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Old 09-24-2013, 01:36 PM   #1
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Default Any point in aroma hops when in secondary for months?

Yeah that pretty much sums it up. I was gonna do a citra smash in a few days and was using the following formula for 6 gallons;

9 Lbs LME
1 Kilo dextrose
2 ox maltodextrine

1 oz Citra (60)
0.5 oz Citra (15)
0.5 oz Citra (5)
.05 oz Citra (Dry hop)

I'll dry hop for a week prior to bottling but they'll probably be in late December. So if I have something in a glass carboy for 3 - 5 months (which I often do), is there any point in aroma hops since the aroma will evaporate out between the brew and the bottling?

thanks


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Old 09-24-2013, 02:15 PM   #2
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It won't all be gone. So go for it. It depends on how much you use as to the fading factor so keep that it mind


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Old 09-24-2013, 02:20 PM   #3
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I'm assuming you are dry hopping 0.5 oz, not .05?

You certainly could do the 15 and 5 minute additions, although as you suspect you will likely lose some of the benefit by the time you consume this. This looks to be a fairly standard gravity and hopped SMaSH. Why secondary for that long, it should be drinkable in early November?
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Old 09-24-2013, 05:57 PM   #4
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Quote:
Originally Posted by solbes View Post
I'm assuming you are dry hopping 0.5 oz, not .05?

You certainly could do the 15 and 5 minute additions, although as you suspect you will likely lose some of the benefit by the time you consume this. This looks to be a fairly standard gravity and hopped SMaSH. Why secondary for that long, it should be drinkable in early November?
Yeah, sorry, Typo there. half an ounce not .05 ounces. Can you imagine? Talk about micromanagement!

And I typically secondary for that length of time more out of life base time constrains. Basically I have 3 or 4 days to brew stuff per year. So I brew 2 batches in march, then bottle what was previously brewed in January in June, and leap frog brewing or bottling 2 batches every three months. I can't really do this hobby after work or weekends (wife hates it, have a 3 year old running around), so I take vacation days and try to get a bunch of stuff done once every quarter.

Also, I was under the false impression that my beer would improve if I just aged it more. So I tried to build up a pipeline. Thursday I'll be brewing three batches (citra smash and a few coopers kits) so they'll be a personal record. Hopefully can bottle three batches in the future and reduce my time impact even more while giving me some variety.
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Old 09-25-2013, 02:55 AM   #5
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i can't imagine a hoppy beer retaining a good hop flavor or aroma using your brewing/bottling schedule. i keg and after a month in the keg i'm not very excited about a pale ale or any hoppy beer. if i was using your schedule i'd brew lagers, sours, kolsch beer and other beer that is not hop forward.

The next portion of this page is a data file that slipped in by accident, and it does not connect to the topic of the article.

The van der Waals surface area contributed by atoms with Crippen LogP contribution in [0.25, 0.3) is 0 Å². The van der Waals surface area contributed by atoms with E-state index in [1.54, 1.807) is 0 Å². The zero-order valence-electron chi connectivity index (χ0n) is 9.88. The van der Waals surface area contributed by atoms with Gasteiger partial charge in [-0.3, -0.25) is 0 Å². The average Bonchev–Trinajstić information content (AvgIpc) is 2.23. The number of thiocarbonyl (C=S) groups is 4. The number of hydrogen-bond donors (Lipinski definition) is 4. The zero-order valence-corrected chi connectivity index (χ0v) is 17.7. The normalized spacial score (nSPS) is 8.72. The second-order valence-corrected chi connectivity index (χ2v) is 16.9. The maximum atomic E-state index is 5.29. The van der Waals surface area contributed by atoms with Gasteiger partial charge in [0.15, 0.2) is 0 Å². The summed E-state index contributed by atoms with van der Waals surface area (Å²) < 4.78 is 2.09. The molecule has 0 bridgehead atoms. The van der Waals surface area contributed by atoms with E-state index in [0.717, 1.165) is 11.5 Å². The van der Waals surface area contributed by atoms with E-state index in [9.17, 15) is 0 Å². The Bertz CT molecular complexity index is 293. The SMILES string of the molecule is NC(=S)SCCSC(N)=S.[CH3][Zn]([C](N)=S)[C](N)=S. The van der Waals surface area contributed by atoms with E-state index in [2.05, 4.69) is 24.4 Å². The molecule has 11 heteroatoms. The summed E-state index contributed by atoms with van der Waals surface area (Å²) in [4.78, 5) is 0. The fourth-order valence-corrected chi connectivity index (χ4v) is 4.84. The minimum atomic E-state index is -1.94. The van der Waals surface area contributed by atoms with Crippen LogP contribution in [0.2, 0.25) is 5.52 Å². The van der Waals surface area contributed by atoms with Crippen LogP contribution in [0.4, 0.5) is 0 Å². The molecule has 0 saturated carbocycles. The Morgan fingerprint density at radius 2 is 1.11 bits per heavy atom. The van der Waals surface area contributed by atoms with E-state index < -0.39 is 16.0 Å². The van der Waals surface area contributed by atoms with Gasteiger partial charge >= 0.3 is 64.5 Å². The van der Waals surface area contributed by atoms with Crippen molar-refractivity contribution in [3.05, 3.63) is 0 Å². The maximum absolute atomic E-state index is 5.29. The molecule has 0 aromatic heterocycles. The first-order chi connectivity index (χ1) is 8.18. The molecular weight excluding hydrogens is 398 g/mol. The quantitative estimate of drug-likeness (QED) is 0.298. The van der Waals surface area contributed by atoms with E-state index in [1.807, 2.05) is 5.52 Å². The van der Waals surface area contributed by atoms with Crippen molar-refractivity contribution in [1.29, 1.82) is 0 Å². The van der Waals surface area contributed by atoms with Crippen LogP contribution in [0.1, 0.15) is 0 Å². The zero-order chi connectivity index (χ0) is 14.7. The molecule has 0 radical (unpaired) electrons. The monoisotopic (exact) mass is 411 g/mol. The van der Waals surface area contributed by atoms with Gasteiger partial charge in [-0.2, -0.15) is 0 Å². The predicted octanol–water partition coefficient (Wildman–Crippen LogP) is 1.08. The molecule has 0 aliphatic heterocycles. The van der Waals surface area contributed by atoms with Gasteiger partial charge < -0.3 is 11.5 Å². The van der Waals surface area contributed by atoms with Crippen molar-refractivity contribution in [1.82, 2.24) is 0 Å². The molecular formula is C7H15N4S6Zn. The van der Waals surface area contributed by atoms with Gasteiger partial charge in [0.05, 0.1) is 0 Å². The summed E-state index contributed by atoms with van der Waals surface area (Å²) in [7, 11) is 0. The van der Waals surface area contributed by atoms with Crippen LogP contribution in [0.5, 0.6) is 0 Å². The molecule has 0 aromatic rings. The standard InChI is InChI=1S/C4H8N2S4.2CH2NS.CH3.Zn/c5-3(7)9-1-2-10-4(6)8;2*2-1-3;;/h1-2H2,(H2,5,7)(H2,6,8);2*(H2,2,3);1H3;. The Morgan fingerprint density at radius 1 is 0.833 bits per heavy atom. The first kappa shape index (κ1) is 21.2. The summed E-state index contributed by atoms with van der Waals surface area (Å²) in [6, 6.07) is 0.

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Old 09-25-2013, 10:43 AM   #6
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Quote:
Originally Posted by eastoak View Post
i can't imagine a hoppy beer retaining a good hop flavor or aroma using your brewing/bottling schedule. i keg and after a month in the keg i'm not very excited about a pale ale or any hoppy beer. if i was using your schedule i'd brew lagers, sours, kolsch beer and other beer that is not hop forward.
I'd say you need to use more...people who bottle don't even start drinking them for a month and I've had some major hop bombs.
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Old 09-25-2013, 01:09 PM   #7
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Well that makes sense then. Gotta brew when you can. I would keep the bittering the same then and double up the 5/15 additions. Only another $2 in hops, and I think you'll enjoy it more when it comes time to consume.

With that schedule darker beers like porters, stouts, and bigger beers (Belgians, Wee Heavies, RIS, Baltic Porter, Strong Ales, etc) would be perfect. They usually peak after a session or hoppy beers do.
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Old 09-25-2013, 01:52 PM   #8
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Quote:
Originally Posted by solbes View Post
I would keep the bittering the same then and double up the 5/15 additions.
Well that makes sense. So I'll go with the following assuming it'll be good in 3-4 months, but more likely 6.

1 oz Citra (60)
1 oz Citra (15)
1 oz Citra (5)
.05 oz Citra (Dry hop) (7 days before bottle)

I gotta look into darker beers. I do like them, but I'm in the process of moving from kits to extract and steeping grains. And given how often I get to do this, the learning curve is a but slow.


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